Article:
Shortly after completing the EMT training course, the couple got married. “We arrived at the Chuppah in an ambulance with a convoy of United Hatzalah ambucycles” explained Ronen, with a satisfied sense of nostalgia.  “The night of our wedding we received a call from the dispatch center that there was an unconscious person on the next street over from us. We immediately responded to the call. We performed CPR on the unconscious woman for a very long time, after which she was taken to hospital. By the time we finished, it was 3 am. We decided that since we were up we would simply keep responding to emergency calls.” Ronen said that the couple continued to respond to calls for the next 24 hours straight. For the both of them, it would become a pattern of how they lived their lives, by saving others.

נעמי בזירת תאונהAs volunteers who are very active with United Hatzalah, both Neomie and Ronen have been adopted by donors who sponsored them as part of the organization’s “Adopt a Volunteer” project. “Since our wedding night, I have been going to calls continuously. I go to between 200-250 calls each month,” admitted Ronen. “No matter what the situation is, I believe that each and every person when they are in trouble is worth my time to save them.”

When the couple had a child in November 2015, it simply added to the life-saving family. Ronen and Neomie decided that they would invite Eli Beer, the Founder and President of United Hatzalah, to be the person who holds the baby during the circumcision ceremony, the Sandak.אלי ביר סנדק בברית

“Each night when I go to sleep, Ronen leaves and goes out on his ambucycle in a central part of the city where he can head out to as many calls as he can each night. He calls a friend who is also a member of the ambucycle unit in the area and the two wait together for calls to come in and then rush out to help people,” said Neomie.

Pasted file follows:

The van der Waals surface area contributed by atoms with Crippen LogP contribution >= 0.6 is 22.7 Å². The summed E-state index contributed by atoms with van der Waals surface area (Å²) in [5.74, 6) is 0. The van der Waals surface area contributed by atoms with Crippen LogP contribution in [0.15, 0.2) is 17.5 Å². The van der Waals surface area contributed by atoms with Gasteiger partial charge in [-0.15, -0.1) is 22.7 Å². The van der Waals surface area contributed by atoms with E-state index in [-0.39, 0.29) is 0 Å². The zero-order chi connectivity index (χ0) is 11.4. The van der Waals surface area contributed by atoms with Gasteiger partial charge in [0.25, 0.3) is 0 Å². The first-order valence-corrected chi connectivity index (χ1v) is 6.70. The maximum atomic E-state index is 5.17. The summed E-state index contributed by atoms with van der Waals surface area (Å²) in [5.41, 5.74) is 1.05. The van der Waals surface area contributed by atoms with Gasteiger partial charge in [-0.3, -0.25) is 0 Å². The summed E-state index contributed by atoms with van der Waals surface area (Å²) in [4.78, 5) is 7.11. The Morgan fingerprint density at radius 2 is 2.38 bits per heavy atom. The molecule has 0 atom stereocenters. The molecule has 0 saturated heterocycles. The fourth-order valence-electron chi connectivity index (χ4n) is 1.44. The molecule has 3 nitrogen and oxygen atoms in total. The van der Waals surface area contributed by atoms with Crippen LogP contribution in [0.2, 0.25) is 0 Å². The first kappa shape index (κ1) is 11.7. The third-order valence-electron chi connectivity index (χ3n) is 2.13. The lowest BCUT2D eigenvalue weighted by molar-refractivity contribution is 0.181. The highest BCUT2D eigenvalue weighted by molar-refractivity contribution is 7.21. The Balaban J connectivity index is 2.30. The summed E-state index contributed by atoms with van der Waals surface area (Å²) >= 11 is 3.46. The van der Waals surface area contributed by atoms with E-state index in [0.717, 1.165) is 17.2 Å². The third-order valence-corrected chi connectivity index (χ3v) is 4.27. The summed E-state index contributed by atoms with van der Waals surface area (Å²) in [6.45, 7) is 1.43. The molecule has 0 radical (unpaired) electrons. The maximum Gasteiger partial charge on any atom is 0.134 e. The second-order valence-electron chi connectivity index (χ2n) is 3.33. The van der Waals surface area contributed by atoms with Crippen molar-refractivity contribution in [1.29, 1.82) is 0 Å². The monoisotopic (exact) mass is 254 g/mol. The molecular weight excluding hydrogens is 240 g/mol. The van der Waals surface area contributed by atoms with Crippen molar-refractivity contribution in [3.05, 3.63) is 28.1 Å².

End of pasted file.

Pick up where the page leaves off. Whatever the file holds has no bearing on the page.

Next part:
רונן בזירת תאונה“Our city doesn’t have a clubhouse or specified location for all the volunteers to sit at together while we are waiting for calls, so we head out to parks,” said Ronen. “I stay there responding to calls all over the Bat Yam, Tel Aviv, and Rishon Letzion area, and we continue to respond to call after call, night after night, until we get too tired to drive. That’s when we head home to go to sleep.”

Ronen says that weekends, just like when they got married, are usually the days with the most calls.  “On Friday nights and Saturdays those are when the most emergencies happen. So I stay out from 10 pm until 4 am each Friday night.”

“He is a night owl,” said Neomie, “so it works for us. I get the sleep I need and he isn’t stuck at home climbing the walls,” she added with a smile.

“To volunteer as an EMT, that anyone can do, but to let your spouse be a volunteer EMT is a huge responsibility. It means you have to allow him or her to be gone, even at times when you need them, and that is not a simple thing.” The system that Neomie and Ronen have worked out seems to be working well, according to Neomie, and it has been working for some time. “When I need him, he is here, unless he is in the middle of saving someone.”

At times the job can get frustrating, but according to Neomie it is always worth it in the end.  “When I need him in the house and the baby is crying and I call him and he takes an hour to come home because he has a call, that is frustrating, but it is also satisfying. I am happy that I can help him and be a part of his acts of saving lives.”

With the new baby at home Neomie’s volunteering as an EMT has dwindled a bit but she still makes an effort to go out on calls whenever she can. Occasionally I take a babysitter and Ronen takes the United Hatzalah ambulance or I just sit behind in the back seat on Ronen’s ambucycle and we both go together and save lives”. Both Ronen and Neomie are proud to be parents once again and proud to support each other when they go on calls. “Ronen goes to between 200 – 250 calls per month, and that is a huge story in itself,” she explained. “He wouldn’t be able to do that without me allowing him to do so, and supporting his efforts, no one can. Likewise, he supports me when I go on calls or when we go on calls together.”

“At United Hatzalah we live to save lives,” said Ronen, “That is the signature sentence I use whenever I write any facebook post. It sums up my feelings about my work with the organization. I believe that every medic who signs up with United Hatzalah believes in this ideal. It is for me at the very heart of what I do and why I joined the organization.”